Long Day

Camping in the trail with Slate Peak Fire Lookout in the background

Camping in the trail with Slate Peak Fire Lookout in the background

Start: Holman Pass

Camp: Slate Peak

Distance: 11.5 miles

“No astrological dusk given, no astrological dawn given,” reports my sunrise sunset calculator. Yes, the sun still sets, but I am far enough north and it is near the solstice, so the sky never goes fully dark. I was wondering why it seems so confusingly light in the middle of the night, after I realized last night that it is very near the new moon.

It’s sometime around 6:00 p.m. and its still too bright up here to take my sunglasses off. I’m sunburned. Finally, it is warm, probably high 60’s, even at 7,000. I lay in my shorts and t shirt, smelly from 8 days of sweat, with my tent open to the west, anticipating, finally, a showy sunset. Sunset comes at exactly 8:10. My clock is still off and although there is no way to manually set it this will let me calibrate in my head exactly how much it is off by. My guess is 4 hours.


The snow is melting quickly and that makes me hopeful that it will get easier from here. Already, today was easier than yesterday. I don’t know if it was me or if the terrain changed. It’s just as high, certainly as snowy, but it felt better. I got the earliest start yet and covered the most miles: . I also climbed over… My food cache is just a mile south of here in a tree so I’m celebrating with an extra meal.

Reading this from home you might say, What about bears? What about avalanches? If only I had the luxury to worry about those things too. I go to sleep with my food in a sleeping bag sack beneath my head or just laying next to me, too tired to do or think anything else. During the day I spend my worries on, Will I starve to death out here? and Will I tear my shoulder next time I have to self arrest as I skitter over the undulating decay of a talas slope covered in snow?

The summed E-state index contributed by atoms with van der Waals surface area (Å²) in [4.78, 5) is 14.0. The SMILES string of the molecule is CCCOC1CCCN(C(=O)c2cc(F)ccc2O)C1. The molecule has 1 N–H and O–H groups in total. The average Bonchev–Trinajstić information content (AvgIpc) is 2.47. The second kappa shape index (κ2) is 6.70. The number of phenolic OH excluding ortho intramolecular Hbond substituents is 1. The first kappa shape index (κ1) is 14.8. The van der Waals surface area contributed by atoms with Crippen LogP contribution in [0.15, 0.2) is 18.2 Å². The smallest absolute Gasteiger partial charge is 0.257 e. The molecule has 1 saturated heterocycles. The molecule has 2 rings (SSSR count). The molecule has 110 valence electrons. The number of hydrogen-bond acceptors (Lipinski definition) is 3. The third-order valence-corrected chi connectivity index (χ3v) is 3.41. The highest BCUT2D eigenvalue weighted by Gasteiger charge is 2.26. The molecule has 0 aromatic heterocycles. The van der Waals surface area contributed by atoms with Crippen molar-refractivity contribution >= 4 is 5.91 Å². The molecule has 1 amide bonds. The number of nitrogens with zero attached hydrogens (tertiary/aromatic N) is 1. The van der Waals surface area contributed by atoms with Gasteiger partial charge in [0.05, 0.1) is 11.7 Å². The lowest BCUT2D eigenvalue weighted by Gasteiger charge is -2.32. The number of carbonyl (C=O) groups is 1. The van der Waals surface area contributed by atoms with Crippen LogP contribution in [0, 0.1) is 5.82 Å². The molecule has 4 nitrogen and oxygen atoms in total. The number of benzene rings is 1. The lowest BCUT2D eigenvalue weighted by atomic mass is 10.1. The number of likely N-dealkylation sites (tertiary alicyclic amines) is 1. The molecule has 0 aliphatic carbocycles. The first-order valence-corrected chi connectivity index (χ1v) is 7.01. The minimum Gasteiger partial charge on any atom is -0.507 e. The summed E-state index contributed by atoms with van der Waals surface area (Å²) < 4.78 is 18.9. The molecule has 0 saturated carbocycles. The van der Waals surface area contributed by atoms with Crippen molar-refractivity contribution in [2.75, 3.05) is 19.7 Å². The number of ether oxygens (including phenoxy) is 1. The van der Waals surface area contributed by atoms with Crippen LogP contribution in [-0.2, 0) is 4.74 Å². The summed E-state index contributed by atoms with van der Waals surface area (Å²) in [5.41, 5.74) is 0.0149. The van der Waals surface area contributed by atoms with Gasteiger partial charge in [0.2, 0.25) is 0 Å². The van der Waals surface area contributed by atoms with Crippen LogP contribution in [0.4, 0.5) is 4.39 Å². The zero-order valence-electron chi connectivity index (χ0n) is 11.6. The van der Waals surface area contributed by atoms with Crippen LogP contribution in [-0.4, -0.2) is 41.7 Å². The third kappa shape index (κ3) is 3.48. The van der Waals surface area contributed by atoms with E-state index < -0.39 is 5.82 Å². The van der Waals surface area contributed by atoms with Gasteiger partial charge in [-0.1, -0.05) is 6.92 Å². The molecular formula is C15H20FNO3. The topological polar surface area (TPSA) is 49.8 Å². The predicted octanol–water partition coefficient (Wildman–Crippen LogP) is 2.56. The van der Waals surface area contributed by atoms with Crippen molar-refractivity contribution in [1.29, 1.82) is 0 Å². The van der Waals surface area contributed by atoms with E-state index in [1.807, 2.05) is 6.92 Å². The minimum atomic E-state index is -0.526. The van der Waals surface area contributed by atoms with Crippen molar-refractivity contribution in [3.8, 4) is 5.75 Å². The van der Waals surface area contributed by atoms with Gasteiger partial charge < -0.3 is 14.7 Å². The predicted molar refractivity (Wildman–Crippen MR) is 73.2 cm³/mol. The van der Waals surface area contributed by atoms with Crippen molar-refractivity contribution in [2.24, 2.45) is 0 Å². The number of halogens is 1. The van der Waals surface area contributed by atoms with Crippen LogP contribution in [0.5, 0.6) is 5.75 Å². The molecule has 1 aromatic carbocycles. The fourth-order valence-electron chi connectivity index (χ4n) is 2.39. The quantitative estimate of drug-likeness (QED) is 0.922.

Easy walking along the banks of Ross Lake gave way to bushwhacking, and that lead to days of mountaineering that have shown me the most beautiful and striking mountain scenes I have ever seen, waterfalls and couliers, massive glacial valleys and deep river-cut gorges, cirques as big as 2 or 3 football fields, teetering towers and endless ridges of rock, some blocky and jagged, with decidedly volcanic origin, or shale in small knifepoint shards with colors that range from tan to matte black. Occasionally there is granite and I think immediately of Colorado. The same yellow, green, and grey lichen, a symbiotic combination of fungus and algae, grows on it here too. Oh and when it smells dry like the summers in Colorado – heaven. I’ve learned to smell dry, and smile, a long ways away now. Dry ground means that warm air will blow on your skin if its sunny. Dry means warm feet and easier waking. Not that walking on snow is bad, its like walking on couch cushions when it’s good, and not that my feet get that cold. Dry sun will dry out your socks and gloves and insoles while you easy lunch, though not your boots. My new boots are good, just enough really, I’d hate to be out here in less, let alone low top approach shoes as what Donald from New Zealand was wearing when I met him, showing me his crampons and ice ax, standing atop three feet of snow on Harts Pass. Those were the only shoes he had brought. I didn’t see his name when I signed the trail register at mile 0, I can only imagine starting to hike in those and how long you might go before realizing your feet weren’t going to get warm until you were done walking ten hours later. Frostbite. No, my waterproof, mid-top, extra wide, one-size-over Merrel’s with partial leather uppers that I bought just a few days before starting to hike here have been great. A godsend really, because my attitude would be totally different if I were nursing blistered or frostbitten feet too, and my pace would be slower, and I would be hungry. I’m not hungry yet, but I’m cutting it too close. It was that silly ascent of Mt. Desolation, that little extra I had to have to feel like I was really living to the fullest, that put me here. I’d still be making the same mileage if I had that extra day’s food, but I’d be looking around more, taking a couple slow steps in quiet revelry because I don’t absolutely have to have those miles. No, I don’t have time to be awed now. 14 miles to go so on I push, mountaineering somewhere between eight and ten hours every day for four days straight except for a jaunt to the border, really a zero day since I woke up the same place twice. What will I do when I get to Harts Pass? It will be ten days then, and around 100 miles. Will I decide this is silly? Dangerous? Just not a fun way to spend my time? And then what, jump down to a snow free section? God the snow free sections are a dream, miles that tick off so fast that any distance seems possible, a cruel juxtaposition to the mind numbing hour it takes to climb as far up a snowy cirque as you could through a snowball down it. You watch your slough ball up and grow as it rolls down and wonder if… No, I will press on at Harts Pass, what with my hearty foods, cold or not. At least to Rainy Pass just three more days, and then at least to Stehekin, just two more days, and then at least to… And maybe by then the snow will have melted.